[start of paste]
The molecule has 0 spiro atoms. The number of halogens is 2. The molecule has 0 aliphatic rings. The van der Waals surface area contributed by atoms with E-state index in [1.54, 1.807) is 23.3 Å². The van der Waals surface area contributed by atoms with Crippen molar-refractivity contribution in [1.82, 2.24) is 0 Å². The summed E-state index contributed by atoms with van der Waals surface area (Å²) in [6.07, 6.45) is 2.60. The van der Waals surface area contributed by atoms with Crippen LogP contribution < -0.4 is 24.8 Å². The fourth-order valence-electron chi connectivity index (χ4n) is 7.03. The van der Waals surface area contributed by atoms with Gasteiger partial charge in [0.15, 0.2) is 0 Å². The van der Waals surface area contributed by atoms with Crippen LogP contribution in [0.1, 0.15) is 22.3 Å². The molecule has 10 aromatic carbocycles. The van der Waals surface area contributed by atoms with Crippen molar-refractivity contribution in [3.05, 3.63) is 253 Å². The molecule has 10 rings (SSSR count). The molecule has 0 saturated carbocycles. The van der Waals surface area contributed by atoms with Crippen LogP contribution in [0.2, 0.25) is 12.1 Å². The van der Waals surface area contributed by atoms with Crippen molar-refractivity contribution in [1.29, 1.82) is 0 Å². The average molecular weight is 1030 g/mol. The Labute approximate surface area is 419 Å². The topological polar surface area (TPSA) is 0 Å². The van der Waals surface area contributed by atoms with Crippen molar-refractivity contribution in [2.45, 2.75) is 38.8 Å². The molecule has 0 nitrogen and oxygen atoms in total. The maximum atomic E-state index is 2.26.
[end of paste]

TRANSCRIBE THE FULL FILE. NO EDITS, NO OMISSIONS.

The molecule has 0 spiro atoms. The number of halogens is 2. The molecule has 0 aliphatic rings. The van der Waals surface area contributed by atoms with E-state index in [1.54, 1.807) is 23.3 Å². The van der Waals surface area contributed by atoms with Crippen molar-refractivity contribution in [1.82, 2.24) is 0 Å². The summed E-state index contributed by atoms with van der Waals surface area (Å²) in [6.07, 6.45) is 2.60. The van der Waals surface area contributed by atoms with Crippen LogP contribution < -0.4 is 24.8 Å². The fourth-order valence-electron chi connectivity index (χ4n) is 7.03. The van der Waals surface area contributed by atoms with Gasteiger partial charge in [0.15, 0.2) is 0 Å². The van der Waals surface area contributed by atoms with Crippen LogP contribution in [0.1, 0.15) is 22.3 Å². The molecule has 10 aromatic carbocycles. The van der Waals surface area contributed by atoms with Crippen molar-refractivity contribution in [3.05, 3.63) is 253 Å². The molecule has 10 rings (SSSR count). The molecule has 0 saturated carbocycles. The van der Waals surface area contributed by atoms with Crippen LogP contribution in [0.2, 0.25) is 12.1 Å². The van der Waals surface area contributed by atoms with Crippen molar-refractivity contribution in [1.29, 1.82) is 0 Å². The average molecular weight is 1030 g/mol. The Labute approximate surface area is 419 Å². The topological polar surface area (TPSA) is 0 Å². The van der Waals surface area contributed by atoms with Crippen molar-refractivity contribution in [2.45, 2.75) is 38.8 Å². The molecule has 0 nitrogen and oxygen atoms in total. The maximum atomic E-state index is 2.26.